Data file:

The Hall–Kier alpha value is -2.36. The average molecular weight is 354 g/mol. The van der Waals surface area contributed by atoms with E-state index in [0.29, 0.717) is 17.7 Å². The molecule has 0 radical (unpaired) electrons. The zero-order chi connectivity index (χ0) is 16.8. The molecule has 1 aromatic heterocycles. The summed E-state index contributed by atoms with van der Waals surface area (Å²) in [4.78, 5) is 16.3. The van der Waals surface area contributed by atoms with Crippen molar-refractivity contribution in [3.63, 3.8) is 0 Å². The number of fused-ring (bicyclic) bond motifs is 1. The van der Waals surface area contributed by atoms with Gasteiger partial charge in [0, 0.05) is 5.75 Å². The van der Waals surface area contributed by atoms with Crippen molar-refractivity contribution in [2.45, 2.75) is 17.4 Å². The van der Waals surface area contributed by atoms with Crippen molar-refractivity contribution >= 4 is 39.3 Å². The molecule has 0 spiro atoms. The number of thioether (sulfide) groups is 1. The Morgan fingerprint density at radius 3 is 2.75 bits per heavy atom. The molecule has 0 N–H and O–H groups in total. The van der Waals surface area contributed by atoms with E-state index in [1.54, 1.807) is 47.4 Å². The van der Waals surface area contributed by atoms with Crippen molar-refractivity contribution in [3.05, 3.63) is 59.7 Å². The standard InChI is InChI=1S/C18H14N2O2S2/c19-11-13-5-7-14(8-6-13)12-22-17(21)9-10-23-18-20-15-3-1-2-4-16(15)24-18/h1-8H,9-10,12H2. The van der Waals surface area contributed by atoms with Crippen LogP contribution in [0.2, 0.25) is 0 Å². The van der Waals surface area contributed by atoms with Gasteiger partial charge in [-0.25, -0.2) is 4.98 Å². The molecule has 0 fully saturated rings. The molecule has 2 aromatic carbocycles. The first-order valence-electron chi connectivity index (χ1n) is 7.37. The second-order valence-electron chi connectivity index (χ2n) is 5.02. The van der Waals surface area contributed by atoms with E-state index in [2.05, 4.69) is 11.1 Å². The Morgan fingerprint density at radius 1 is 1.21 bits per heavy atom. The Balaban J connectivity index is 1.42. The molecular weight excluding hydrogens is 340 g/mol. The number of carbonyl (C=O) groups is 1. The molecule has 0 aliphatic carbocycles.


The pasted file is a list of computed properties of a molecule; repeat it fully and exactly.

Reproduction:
The Hall–Kier alpha value is -2.36. The average molecular weight is 354 g/mol. The van der Waals surface area contributed by atoms with E-state index in [0.29, 0.717) is 17.7 Å². The molecule has 0 radical (unpaired) electrons. The zero-order chi connectivity index (χ0) is 16.8. The molecule has 1 aromatic heterocycles. The summed E-state index contributed by atoms with van der Waals surface area (Å²) in [4.78, 5) is 16.3. The van der Waals surface area contributed by atoms with Crippen molar-refractivity contribution in [3.63, 3.8) is 0 Å². The number of fused-ring (bicyclic) bond motifs is 1. The van der Waals surface area contributed by atoms with Gasteiger partial charge in [0, 0.05) is 5.75 Å². The van der Waals surface area contributed by atoms with Crippen molar-refractivity contribution in [2.45, 2.75) is 17.4 Å². The van der Waals surface area contributed by atoms with Crippen molar-refractivity contribution >= 4 is 39.3 Å². The molecule has 0 spiro atoms. The number of thioether (sulfide) groups is 1. The Morgan fingerprint density at radius 3 is 2.75 bits per heavy atom. The molecule has 0 N–H and O–H groups in total. The van der Waals surface area contributed by atoms with E-state index in [1.54, 1.807) is 47.4 Å². The van der Waals surface area contributed by atoms with Crippen molar-refractivity contribution in [3.05, 3.63) is 59.7 Å². The standard InChI is InChI=1S/C18H14N2O2S2/c19-11-13-5-7-14(8-6-13)12-22-17(21)9-10-23-18-20-15-3-1-2-4-16(15)24-18/h1-8H,9-10,12H2. The van der Waals surface area contributed by atoms with Crippen LogP contribution in [0.2, 0.25) is 0 Å². The van der Waals surface area contributed by atoms with Gasteiger partial charge in [-0.25, -0.2) is 4.98 Å². The molecule has 0 fully saturated rings. The molecule has 2 aromatic carbocycles. The first-order valence-electron chi connectivity index (χ1n) is 7.37. The second-order valence-electron chi connectivity index (χ2n) is 5.02. The van der Waals surface area contributed by atoms with E-state index in [2.05, 4.69) is 11.1 Å². The Morgan fingerprint density at radius 1 is 1.21 bits per heavy atom. The Balaban J connectivity index is 1.42. The molecular weight excluding hydrogens is 340 g/mol. The number of carbonyl (C=O) groups is 1. The molecule has 0 aliphatic carbocycles.